Purpose of trial
The aims of the trial are:
- To find out how effective ibrutinib is when combined with lenalidomide and rituximab in people with relapsed or refractory DLBCL of a non-GCB subtype.
- To find out the possible side effects of this regimen (combination of drugs)
DLBCL is usually treated with chemo-immunotherapy (chemotherapy with antibody therapy). If it comes back (relapses) or doesn’t respond to treatment (is refractory), it may be treated with high-dose chemotherapy and a stem cell transplant. Not everyone is fit enough for such intensive therapy.
Several subtypes of DLBCL can be detected in tests on cells from a biopsy. These subtypes are usually grouped as:
- germinal centre B-cell-like (GCB) subtype
- non-GCB subtype, which includes people with activated B-cell-like (ABC) subtype.
This trial is only enrolling people with the non-GCB subtype, which some studies suggest is more difficult to treat than the GCB subtype.
Previous trials suggested that people with non-GCB subtypes might respond well to lenalidomide and ibrutinib. It is hoped that the combination tested in this trial will improve outcomes for people with the non-GCB subtype of DLBCL.
Lenalidomide and ibrutinib are newer targeted therapies that are starting to be used for some people with lymphoma.
Rituximab is an antibody therapy that is already used in combination with chemotherapy for many people with DLBCL.
This trial is in 2 parts.
- Part 1 is to find the best dose of lenalidomide to use in combination with rituximab and ibrutinib for people with the non-GCB subtype of DLBCL. This part is open in the USA only.
- Part 2 is now recruiting participants in the UK and other parts of the world. This part of the trial is to test how well the best dose of lenalidomide works in combination with rituximab and ibrutinib. People entering this part of the trial all have the same doses of study drugs.
You have rituximab intravenously (through a drip into a vein).
You take ibrutinib and lenalidomide as oral capsules.
You have treatment in 4-weekly cycles. In each cycle, you have:
- rituximab on day 1 of each cycle for the first 6 cycles
- lenalidomide every day for the first 3 weeks of each cycle
- ibrutinib every day for all 4 weeks of each cycle.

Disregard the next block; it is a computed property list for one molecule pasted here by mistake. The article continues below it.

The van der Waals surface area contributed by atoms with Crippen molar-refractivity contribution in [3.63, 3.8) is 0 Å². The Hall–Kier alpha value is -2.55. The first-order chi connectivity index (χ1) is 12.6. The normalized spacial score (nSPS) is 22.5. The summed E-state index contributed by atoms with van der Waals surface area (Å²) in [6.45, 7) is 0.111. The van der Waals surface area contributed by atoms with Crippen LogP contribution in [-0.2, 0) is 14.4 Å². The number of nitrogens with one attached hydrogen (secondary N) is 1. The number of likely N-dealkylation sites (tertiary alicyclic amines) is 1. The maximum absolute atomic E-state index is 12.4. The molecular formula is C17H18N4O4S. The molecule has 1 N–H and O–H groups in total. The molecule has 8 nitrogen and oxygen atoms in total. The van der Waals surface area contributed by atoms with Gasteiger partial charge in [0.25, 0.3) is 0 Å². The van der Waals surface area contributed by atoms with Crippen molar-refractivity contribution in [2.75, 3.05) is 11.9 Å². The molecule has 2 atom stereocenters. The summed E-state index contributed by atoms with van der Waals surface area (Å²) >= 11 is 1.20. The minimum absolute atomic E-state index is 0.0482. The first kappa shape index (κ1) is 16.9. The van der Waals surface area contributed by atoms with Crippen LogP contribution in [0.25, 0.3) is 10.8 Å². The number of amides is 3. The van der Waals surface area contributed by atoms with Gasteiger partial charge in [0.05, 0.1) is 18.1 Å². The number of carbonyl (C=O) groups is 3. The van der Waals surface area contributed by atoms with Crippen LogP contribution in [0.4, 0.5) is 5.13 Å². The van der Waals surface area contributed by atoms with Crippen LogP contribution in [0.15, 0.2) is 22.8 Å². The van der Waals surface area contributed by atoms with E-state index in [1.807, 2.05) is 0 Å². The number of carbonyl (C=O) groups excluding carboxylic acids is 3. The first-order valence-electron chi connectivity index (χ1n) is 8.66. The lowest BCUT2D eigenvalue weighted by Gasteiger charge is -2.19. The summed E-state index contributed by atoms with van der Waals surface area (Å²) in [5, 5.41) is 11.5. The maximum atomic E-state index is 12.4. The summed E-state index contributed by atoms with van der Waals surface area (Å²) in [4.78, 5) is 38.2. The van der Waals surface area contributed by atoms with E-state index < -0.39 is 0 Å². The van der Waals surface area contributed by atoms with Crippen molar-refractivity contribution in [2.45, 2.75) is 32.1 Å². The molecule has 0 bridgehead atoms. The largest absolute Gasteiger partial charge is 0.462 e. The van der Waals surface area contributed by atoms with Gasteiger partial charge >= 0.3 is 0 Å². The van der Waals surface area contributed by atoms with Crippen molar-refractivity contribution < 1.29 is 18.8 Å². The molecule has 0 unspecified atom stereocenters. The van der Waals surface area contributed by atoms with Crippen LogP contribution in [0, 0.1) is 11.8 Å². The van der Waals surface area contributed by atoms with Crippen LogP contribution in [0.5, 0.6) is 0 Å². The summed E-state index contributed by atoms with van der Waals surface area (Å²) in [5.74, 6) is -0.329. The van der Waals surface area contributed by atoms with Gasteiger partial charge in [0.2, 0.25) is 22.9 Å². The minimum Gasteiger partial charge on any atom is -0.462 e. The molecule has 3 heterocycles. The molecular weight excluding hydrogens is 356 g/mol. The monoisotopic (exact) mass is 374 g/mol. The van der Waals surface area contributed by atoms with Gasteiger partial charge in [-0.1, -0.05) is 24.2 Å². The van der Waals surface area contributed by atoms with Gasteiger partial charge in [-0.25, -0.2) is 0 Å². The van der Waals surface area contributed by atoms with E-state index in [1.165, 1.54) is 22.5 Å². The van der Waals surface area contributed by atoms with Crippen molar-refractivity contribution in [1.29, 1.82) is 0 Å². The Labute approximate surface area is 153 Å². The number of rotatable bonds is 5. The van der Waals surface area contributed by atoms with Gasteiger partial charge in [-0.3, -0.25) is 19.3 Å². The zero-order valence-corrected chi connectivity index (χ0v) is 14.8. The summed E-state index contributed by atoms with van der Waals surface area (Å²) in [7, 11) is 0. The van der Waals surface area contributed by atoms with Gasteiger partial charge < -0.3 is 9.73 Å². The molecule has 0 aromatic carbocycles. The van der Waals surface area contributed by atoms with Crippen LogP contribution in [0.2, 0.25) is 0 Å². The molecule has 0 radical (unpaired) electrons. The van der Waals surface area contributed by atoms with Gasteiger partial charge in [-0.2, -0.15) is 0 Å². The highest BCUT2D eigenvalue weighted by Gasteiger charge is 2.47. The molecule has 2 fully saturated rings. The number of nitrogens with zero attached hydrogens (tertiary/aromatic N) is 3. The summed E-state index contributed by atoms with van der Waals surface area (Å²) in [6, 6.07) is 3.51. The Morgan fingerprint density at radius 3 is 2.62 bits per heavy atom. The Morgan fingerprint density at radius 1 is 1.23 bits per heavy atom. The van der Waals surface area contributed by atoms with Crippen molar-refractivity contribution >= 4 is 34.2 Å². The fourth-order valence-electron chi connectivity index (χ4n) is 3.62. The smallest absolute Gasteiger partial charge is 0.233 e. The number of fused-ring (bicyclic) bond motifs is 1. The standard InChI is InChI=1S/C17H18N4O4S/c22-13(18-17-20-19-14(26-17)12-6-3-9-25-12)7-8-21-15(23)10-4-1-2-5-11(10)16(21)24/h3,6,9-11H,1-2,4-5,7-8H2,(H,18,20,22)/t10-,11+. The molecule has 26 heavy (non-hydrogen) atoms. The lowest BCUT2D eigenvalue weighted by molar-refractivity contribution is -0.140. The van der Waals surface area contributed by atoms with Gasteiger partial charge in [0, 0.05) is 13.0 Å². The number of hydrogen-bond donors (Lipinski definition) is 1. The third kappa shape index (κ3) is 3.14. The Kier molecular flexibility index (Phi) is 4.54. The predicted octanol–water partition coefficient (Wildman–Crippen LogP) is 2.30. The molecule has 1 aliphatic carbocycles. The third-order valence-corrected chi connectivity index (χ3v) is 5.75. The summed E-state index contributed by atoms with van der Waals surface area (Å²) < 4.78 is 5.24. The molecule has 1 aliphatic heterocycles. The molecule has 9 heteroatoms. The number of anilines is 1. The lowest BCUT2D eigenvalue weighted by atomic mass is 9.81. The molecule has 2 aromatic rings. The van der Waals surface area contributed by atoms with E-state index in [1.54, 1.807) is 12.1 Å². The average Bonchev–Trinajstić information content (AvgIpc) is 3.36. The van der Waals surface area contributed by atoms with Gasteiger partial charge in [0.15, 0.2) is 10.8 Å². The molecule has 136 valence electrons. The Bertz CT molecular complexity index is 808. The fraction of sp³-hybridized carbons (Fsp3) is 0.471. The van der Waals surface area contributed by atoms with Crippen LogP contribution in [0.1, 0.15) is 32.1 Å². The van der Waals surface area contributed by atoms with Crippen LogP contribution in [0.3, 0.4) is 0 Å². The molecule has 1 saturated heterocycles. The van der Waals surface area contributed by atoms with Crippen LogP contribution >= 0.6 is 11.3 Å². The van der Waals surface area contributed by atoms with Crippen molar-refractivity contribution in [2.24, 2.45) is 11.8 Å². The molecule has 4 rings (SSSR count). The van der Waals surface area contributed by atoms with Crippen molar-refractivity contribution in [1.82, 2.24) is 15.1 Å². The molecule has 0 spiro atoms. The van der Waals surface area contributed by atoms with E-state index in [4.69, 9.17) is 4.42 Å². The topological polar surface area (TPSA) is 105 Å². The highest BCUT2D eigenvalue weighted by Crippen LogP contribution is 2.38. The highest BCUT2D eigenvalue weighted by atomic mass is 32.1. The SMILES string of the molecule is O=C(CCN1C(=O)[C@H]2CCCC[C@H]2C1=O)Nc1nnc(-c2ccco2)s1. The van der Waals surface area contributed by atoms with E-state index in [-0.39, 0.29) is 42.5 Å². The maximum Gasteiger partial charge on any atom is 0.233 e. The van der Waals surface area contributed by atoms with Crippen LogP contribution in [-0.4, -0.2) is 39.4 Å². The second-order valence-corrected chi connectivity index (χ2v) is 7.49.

You have up to 6 cycles of rituximab but can continue treatment with lenalidomide and ibrutinib as long as the treatment is benefitting you. You stop this treatment if your lymphoma gets worse or you develop side effects that are bad enough to make you stop it.
Who can enter
Your consultant can give you advice on whether this trial might be suitable for you.
Around 55 people are needed for this trial.
You may be able to enter if:
- You have DLBCL that is non-GCB subtype (ask your doctor if this applies to you).
- Your lymphoma has relapsed after or was refractory to a previous treatment.
- You are not able to have a stem cell transplant Your lymphoma is measurable by the tests used in the trial.
- You are well enough to look after yourself and up and about more than 50% of your waking hours, even if you are not well enough to work.
- You and your partner are willing to use reliable contraception for at least a month before treatment starts, during treatment and for at least a year after treatment has finished if there is any chance of you or your partner becoming pregnant.
- Your blood and organ test results are satisfactory.
- You are 18 or over.
You will not be able to enter if:
- Your lymphoma is in your central nervous system (CNS; brain and spinal cord).
- You have had a allogeneic stem cell or organ transplant.
- You have been treated with chemotherapy, radiotherapy or anti-cancer antibody therapy within the 14 days before you start trial treatment.
- You have been treated with radioimmunotherapy or antibody-toxin conjugates within the 10 weeks before you start trial treatment.
- You have been treated with ibrutinib or lenalidomide before.
- You are currently taking part in another treatment trial.
More information about this trial is available at clinicaltrials.gov.